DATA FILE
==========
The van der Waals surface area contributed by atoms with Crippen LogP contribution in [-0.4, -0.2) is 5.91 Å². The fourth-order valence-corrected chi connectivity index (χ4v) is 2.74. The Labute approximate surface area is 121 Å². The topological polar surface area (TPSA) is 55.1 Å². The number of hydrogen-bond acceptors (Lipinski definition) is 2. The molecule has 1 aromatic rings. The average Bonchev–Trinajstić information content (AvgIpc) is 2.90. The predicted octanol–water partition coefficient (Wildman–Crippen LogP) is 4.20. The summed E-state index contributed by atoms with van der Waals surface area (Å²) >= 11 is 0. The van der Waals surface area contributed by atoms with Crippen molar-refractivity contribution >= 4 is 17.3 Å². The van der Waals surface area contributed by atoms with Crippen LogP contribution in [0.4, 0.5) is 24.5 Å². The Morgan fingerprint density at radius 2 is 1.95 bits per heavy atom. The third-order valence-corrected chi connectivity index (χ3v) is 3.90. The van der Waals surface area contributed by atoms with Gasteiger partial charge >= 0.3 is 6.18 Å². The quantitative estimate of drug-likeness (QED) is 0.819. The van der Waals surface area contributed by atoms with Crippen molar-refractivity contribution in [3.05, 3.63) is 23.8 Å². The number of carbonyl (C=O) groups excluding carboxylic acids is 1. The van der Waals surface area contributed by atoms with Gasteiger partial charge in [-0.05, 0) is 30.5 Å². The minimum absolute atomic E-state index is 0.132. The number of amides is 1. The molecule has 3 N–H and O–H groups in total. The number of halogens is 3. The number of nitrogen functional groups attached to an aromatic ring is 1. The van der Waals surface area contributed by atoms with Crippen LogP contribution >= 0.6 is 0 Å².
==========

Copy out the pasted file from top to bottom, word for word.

The van der Waals surface area contributed by atoms with Crippen LogP contribution in [-0.4, -0.2) is 5.91 Å². The fourth-order valence-corrected chi connectivity index (χ4v) is 2.74. The Labute approximate surface area is 121 Å². The topological polar surface area (TPSA) is 55.1 Å². The number of hydrogen-bond acceptors (Lipinski definition) is 2. The molecule has 1 aromatic rings. The average Bonchev–Trinajstić information content (AvgIpc) is 2.90. The predicted octanol–water partition coefficient (Wildman–Crippen LogP) is 4.20. The summed E-state index contributed by atoms with van der Waals surface area (Å²) >= 11 is 0. The van der Waals surface area contributed by atoms with Crippen molar-refractivity contribution >= 4 is 17.3 Å². The van der Waals surface area contributed by atoms with Crippen LogP contribution in [0.4, 0.5) is 24.5 Å². The Morgan fingerprint density at radius 2 is 1.95 bits per heavy atom. The third-order valence-corrected chi connectivity index (χ3v) is 3.90. The van der Waals surface area contributed by atoms with Gasteiger partial charge >= 0.3 is 6.18 Å². The quantitative estimate of drug-likeness (QED) is 0.819. The van der Waals surface area contributed by atoms with Crippen molar-refractivity contribution in [3.05, 3.63) is 23.8 Å². The number of carbonyl (C=O) groups excluding carboxylic acids is 1. The van der Waals surface area contributed by atoms with Gasteiger partial charge in [-0.05, 0) is 30.5 Å². The minimum absolute atomic E-state index is 0.132. The number of amides is 1. The molecule has 3 N–H and O–H groups in total. The number of halogens is 3. The number of nitrogen functional groups attached to an aromatic ring is 1. The van der Waals surface area contributed by atoms with Crippen LogP contribution >= 0.6 is 0 Å².